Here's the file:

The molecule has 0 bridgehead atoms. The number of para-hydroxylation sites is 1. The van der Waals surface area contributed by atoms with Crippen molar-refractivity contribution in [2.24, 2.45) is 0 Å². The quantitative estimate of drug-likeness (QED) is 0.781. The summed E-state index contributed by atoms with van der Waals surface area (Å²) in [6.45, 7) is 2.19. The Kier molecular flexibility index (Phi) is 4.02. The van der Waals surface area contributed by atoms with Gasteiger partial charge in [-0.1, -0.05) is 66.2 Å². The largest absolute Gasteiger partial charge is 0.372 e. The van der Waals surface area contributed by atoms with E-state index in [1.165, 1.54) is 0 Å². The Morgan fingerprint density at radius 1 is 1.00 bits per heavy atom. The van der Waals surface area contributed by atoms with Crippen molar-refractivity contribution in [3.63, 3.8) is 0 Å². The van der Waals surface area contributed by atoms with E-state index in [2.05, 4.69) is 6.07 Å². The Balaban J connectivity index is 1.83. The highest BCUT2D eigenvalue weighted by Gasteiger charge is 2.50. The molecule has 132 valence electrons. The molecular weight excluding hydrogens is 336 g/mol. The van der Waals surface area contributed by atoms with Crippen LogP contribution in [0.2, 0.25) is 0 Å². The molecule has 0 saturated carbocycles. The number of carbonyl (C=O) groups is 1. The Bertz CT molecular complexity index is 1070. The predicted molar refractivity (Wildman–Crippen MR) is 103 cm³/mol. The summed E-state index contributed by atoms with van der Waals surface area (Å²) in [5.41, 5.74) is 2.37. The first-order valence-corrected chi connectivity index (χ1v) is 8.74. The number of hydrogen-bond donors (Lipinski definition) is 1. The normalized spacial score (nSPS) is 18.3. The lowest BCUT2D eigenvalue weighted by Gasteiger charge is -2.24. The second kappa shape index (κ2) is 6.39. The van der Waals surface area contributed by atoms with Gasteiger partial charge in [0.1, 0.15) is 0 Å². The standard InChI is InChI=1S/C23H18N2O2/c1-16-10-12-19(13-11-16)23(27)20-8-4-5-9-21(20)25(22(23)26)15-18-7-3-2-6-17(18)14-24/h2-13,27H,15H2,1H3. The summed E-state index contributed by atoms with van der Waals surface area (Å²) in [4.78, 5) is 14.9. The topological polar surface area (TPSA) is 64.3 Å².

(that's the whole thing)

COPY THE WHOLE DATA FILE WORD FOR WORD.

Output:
The molecule has 0 bridgehead atoms. The number of para-hydroxylation sites is 1. The van der Waals surface area contributed by atoms with Crippen molar-refractivity contribution in [2.24, 2.45) is 0 Å². The quantitative estimate of drug-likeness (QED) is 0.781. The summed E-state index contributed by atoms with van der Waals surface area (Å²) in [6.45, 7) is 2.19. The Kier molecular flexibility index (Phi) is 4.02. The van der Waals surface area contributed by atoms with Gasteiger partial charge in [-0.1, -0.05) is 66.2 Å². The largest absolute Gasteiger partial charge is 0.372 e. The van der Waals surface area contributed by atoms with E-state index in [1.165, 1.54) is 0 Å². The Morgan fingerprint density at radius 1 is 1.00 bits per heavy atom. The van der Waals surface area contributed by atoms with Crippen molar-refractivity contribution in [3.63, 3.8) is 0 Å². The van der Waals surface area contributed by atoms with E-state index in [2.05, 4.69) is 6.07 Å². The Balaban J connectivity index is 1.83. The highest BCUT2D eigenvalue weighted by Gasteiger charge is 2.50. The molecule has 132 valence electrons. The molecular weight excluding hydrogens is 336 g/mol. The van der Waals surface area contributed by atoms with Crippen LogP contribution in [0.2, 0.25) is 0 Å². The molecule has 0 saturated carbocycles. The number of carbonyl (C=O) groups is 1. The Bertz CT molecular complexity index is 1070. The predicted molar refractivity (Wildman–Crippen MR) is 103 cm³/mol. The summed E-state index contributed by atoms with van der Waals surface area (Å²) in [5.41, 5.74) is 2.37. The first-order valence-corrected chi connectivity index (χ1v) is 8.74. The number of hydrogen-bond donors (Lipinski definition) is 1. The normalized spacial score (nSPS) is 18.3. The lowest BCUT2D eigenvalue weighted by Gasteiger charge is -2.24. The second kappa shape index (κ2) is 6.39. The van der Waals surface area contributed by atoms with Gasteiger partial charge in [0.1, 0.15) is 0 Å². The standard InChI is InChI=1S/C23H18N2O2/c1-16-10-12-19(13-11-16)23(27)20-8-4-5-9-21(20)25(22(23)26)15-18-7-3-2-6-17(18)14-24/h2-13,27H,15H2,1H3. The summed E-state index contributed by atoms with van der Waals surface area (Å²) in [4.78, 5) is 14.9. The topological polar surface area (TPSA) is 64.3 Å².